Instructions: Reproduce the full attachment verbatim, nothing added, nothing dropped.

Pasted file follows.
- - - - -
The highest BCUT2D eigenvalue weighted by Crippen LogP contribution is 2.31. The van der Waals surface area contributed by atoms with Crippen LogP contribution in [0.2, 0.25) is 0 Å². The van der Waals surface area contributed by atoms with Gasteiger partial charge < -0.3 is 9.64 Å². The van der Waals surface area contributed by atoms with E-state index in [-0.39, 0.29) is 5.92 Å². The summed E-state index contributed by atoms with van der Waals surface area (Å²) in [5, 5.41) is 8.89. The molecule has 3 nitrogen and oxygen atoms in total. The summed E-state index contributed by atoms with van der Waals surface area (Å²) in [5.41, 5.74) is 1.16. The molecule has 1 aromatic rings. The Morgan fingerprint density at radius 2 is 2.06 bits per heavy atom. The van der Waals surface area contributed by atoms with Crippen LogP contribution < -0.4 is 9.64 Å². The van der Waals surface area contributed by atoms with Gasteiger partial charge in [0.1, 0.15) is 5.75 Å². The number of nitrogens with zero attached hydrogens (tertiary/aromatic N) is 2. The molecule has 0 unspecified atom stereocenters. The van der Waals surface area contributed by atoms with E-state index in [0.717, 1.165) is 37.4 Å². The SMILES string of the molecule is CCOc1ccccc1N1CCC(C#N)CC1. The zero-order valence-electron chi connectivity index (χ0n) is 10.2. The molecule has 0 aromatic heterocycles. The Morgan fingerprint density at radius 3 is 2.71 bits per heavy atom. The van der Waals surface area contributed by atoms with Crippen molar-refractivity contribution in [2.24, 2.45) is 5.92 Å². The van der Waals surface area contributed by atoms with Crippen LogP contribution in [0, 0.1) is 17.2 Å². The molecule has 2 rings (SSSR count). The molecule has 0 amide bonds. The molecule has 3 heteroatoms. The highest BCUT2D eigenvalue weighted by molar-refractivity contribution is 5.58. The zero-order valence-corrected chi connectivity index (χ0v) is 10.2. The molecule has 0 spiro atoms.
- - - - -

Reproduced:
The highest BCUT2D eigenvalue weighted by Crippen LogP contribution is 2.31. The van der Waals surface area contributed by atoms with Crippen LogP contribution in [0.2, 0.25) is 0 Å². The van der Waals surface area contributed by atoms with Gasteiger partial charge < -0.3 is 9.64 Å². The van der Waals surface area contributed by atoms with E-state index in [-0.39, 0.29) is 5.92 Å². The summed E-state index contributed by atoms with van der Waals surface area (Å²) in [5, 5.41) is 8.89. The molecule has 3 nitrogen and oxygen atoms in total. The summed E-state index contributed by atoms with van der Waals surface area (Å²) in [5.41, 5.74) is 1.16. The molecule has 1 aromatic rings. The Morgan fingerprint density at radius 2 is 2.06 bits per heavy atom. The van der Waals surface area contributed by atoms with Crippen LogP contribution < -0.4 is 9.64 Å². The van der Waals surface area contributed by atoms with Gasteiger partial charge in [0.1, 0.15) is 5.75 Å². The number of nitrogens with zero attached hydrogens (tertiary/aromatic N) is 2. The molecule has 0 unspecified atom stereocenters. The van der Waals surface area contributed by atoms with E-state index in [0.717, 1.165) is 37.4 Å². The SMILES string of the molecule is CCOc1ccccc1N1CCC(C#N)CC1. The zero-order valence-electron chi connectivity index (χ0n) is 10.2. The molecule has 0 aromatic heterocycles. The Morgan fingerprint density at radius 3 is 2.71 bits per heavy atom. The van der Waals surface area contributed by atoms with Crippen molar-refractivity contribution in [2.24, 2.45) is 5.92 Å². The van der Waals surface area contributed by atoms with Crippen LogP contribution in [0, 0.1) is 17.2 Å². The molecule has 2 rings (SSSR count). The molecule has 0 amide bonds. The molecule has 3 heteroatoms. The highest BCUT2D eigenvalue weighted by molar-refractivity contribution is 5.58. The zero-order valence-corrected chi connectivity index (χ0v) is 10.2. The molecule has 0 spiro atoms.